Queensland Business Outlook


Queensland Budget 2020-21

Less bang, more buck

As 2020 comes to an end, Queensland has handed down its full post-election and post-peak pandemic budget – rounding out the budget cycle, hot on the heels of New South Wales and Victoria.

Fast Facts on the budget:

  • Debt overhang: The budget implies that the impacts of the pandemic will linger – with net debt peaking sometime beyond the forward estimates. This means that 2021 needs some heavy policy lifting to begin the task of structural economic repair and balance sheet sustainability.   
  • Revenue tanks: Across the forward estimates to 2022-23, total revenue is expected to be $12.3 billion lower than forecast at the 2019-20 Mid-Year Fiscal and Economic Review. Revenue took a hit in the pandemic and given global economic uncertainty, may struggle to rebound.
Rebuilding Queensland: A Roadmap for Economic Revival
  • Unemployment is stubborn: Unemployment remains stubbornly high above 6% for the entire forward estimates period. While growth recovers, the impacts of the pandemic structurally hit the labour market.

Across the world and Australia, budgets have not been immune from the effects of COVID-19. Governments have rightly raced to cushion the impact of the pandemic, and budgets have equally raced into deficit as the debt and revenue equation flipped.

As expected, and quite sensibly, the Queensland Budget 2020-21 was a bit less bang and more buck:

  • Less bang: The focus of the post-election and pre-Christmas budget was reasonably on presenting the Government’s election commitments in the budget context and providing forward estimates with fresh economic forecasts. This is the first detailed look at the information government will be making their decisions against going into 2021. And while the budget this side of Christmas was never the document to reform the economic agenda, it does set the baseline for recovery.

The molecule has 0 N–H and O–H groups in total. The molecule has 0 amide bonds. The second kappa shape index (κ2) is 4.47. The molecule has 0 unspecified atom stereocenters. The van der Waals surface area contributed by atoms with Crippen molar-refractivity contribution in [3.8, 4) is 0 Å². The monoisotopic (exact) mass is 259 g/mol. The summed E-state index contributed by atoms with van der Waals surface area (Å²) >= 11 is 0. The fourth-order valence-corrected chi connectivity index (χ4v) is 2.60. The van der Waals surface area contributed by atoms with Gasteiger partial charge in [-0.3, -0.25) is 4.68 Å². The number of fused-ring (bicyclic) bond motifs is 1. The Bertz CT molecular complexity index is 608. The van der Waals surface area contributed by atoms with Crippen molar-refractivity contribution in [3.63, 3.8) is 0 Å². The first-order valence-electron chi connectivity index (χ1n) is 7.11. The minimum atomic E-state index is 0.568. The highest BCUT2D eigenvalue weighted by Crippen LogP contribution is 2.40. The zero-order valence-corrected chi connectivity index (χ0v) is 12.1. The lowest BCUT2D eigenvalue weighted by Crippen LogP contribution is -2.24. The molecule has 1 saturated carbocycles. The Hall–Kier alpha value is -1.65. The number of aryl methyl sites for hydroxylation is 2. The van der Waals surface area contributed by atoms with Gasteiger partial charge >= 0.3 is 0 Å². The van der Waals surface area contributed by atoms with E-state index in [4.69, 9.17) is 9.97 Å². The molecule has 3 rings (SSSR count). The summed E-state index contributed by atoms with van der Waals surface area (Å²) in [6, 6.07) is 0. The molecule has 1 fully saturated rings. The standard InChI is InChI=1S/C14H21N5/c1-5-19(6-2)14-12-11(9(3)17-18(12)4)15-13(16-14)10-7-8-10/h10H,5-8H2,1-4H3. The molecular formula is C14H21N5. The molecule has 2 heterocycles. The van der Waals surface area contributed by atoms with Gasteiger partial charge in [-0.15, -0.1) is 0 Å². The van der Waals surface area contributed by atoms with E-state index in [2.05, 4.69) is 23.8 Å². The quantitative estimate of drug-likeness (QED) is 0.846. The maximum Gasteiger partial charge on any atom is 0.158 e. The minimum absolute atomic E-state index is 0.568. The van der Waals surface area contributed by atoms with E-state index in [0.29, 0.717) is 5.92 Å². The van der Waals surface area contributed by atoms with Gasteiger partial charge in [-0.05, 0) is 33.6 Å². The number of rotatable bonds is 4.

• More buck: The debt was always going to be higher and this is not news for those paying close attention to pandemic economics. The deficit sits around $8.7 billion for 2020-21 and this is the projected peak. And while it is tempting to focus on the $130 billion gross debt level for the non-financial public sector (an accounting name for what is basically the General Government debt and the debt of the Government Owned Corporations combined) – the real story is it has never, never, been cheaper to service this debt and borrow to rebuild (see chart below).

So let’s settle the post-pandemic debt question: Economies don’t operate in isolation. At the same time as we see a rise in expenditure and a fall in revenues, the Reserve Bank – and most central banks around the world – have slashed interest rates and pumped money into the economy. In Australia, the official cash rate has been cut from 0.75% at the start of the year to just 0.1% now – the lowest on record and they are going to keep it there for some time. 

Source: Various state budget papers

That’s drastically reduced the cost of borrowing for governments – firstly to the new debt that governments take on, but also to existing debt as it rolls over to new terms. The repayment burden of debt is expected to be roughly in line with where it has been over the last decade for most states – but Queensland is seeing a decline in the servicing cost of the increased debt.